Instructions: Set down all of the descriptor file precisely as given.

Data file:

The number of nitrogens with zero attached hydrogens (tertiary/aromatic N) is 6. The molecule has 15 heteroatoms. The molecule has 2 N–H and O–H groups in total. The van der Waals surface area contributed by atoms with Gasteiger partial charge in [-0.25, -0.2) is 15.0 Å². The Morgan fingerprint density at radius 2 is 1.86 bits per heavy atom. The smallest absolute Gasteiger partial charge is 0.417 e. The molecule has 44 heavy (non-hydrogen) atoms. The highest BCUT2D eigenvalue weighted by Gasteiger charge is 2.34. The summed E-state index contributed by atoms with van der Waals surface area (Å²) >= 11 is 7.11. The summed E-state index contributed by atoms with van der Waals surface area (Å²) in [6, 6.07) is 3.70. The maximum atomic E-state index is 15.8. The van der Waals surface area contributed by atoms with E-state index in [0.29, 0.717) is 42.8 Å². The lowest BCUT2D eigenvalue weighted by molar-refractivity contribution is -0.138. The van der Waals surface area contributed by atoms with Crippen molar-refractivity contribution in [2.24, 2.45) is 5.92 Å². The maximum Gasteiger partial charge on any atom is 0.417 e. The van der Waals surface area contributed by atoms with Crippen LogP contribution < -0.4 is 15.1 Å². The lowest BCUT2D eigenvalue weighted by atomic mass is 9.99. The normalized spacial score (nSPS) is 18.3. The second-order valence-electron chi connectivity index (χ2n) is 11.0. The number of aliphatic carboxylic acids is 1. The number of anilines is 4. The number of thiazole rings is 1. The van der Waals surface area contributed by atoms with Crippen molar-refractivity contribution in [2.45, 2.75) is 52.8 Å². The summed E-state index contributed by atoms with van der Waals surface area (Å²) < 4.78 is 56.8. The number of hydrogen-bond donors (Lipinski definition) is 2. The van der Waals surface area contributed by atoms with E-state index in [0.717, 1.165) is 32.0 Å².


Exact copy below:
The number of nitrogens with zero attached hydrogens (tertiary/aromatic N) is 6. The molecule has 15 heteroatoms. The molecule has 2 N–H and O–H groups in total. The van der Waals surface area contributed by atoms with Gasteiger partial charge in [-0.25, -0.2) is 15.0 Å². The Morgan fingerprint density at radius 2 is 1.86 bits per heavy atom. The smallest absolute Gasteiger partial charge is 0.417 e. The molecule has 44 heavy (non-hydrogen) atoms. The highest BCUT2D eigenvalue weighted by Gasteiger charge is 2.34. The summed E-state index contributed by atoms with van der Waals surface area (Å²) >= 11 is 7.11. The summed E-state index contributed by atoms with van der Waals surface area (Å²) in [6, 6.07) is 3.70. The maximum atomic E-state index is 15.8. The van der Waals surface area contributed by atoms with E-state index in [0.29, 0.717) is 42.8 Å². The lowest BCUT2D eigenvalue weighted by molar-refractivity contribution is -0.138. The van der Waals surface area contributed by atoms with Crippen molar-refractivity contribution in [2.24, 2.45) is 5.92 Å². The maximum Gasteiger partial charge on any atom is 0.417 e. The van der Waals surface area contributed by atoms with Crippen LogP contribution < -0.4 is 15.1 Å². The lowest BCUT2D eigenvalue weighted by atomic mass is 9.99. The normalized spacial score (nSPS) is 18.3. The second-order valence-electron chi connectivity index (χ2n) is 11.0. The number of aliphatic carboxylic acids is 1. The number of anilines is 4. The number of thiazole rings is 1. The van der Waals surface area contributed by atoms with Crippen molar-refractivity contribution in [2.45, 2.75) is 52.8 Å². The summed E-state index contributed by atoms with van der Waals surface area (Å²) < 4.78 is 56.8. The number of hydrogen-bond donors (Lipinski definition) is 2. The van der Waals surface area contributed by atoms with E-state index in [0.717, 1.165) is 32.0 Å².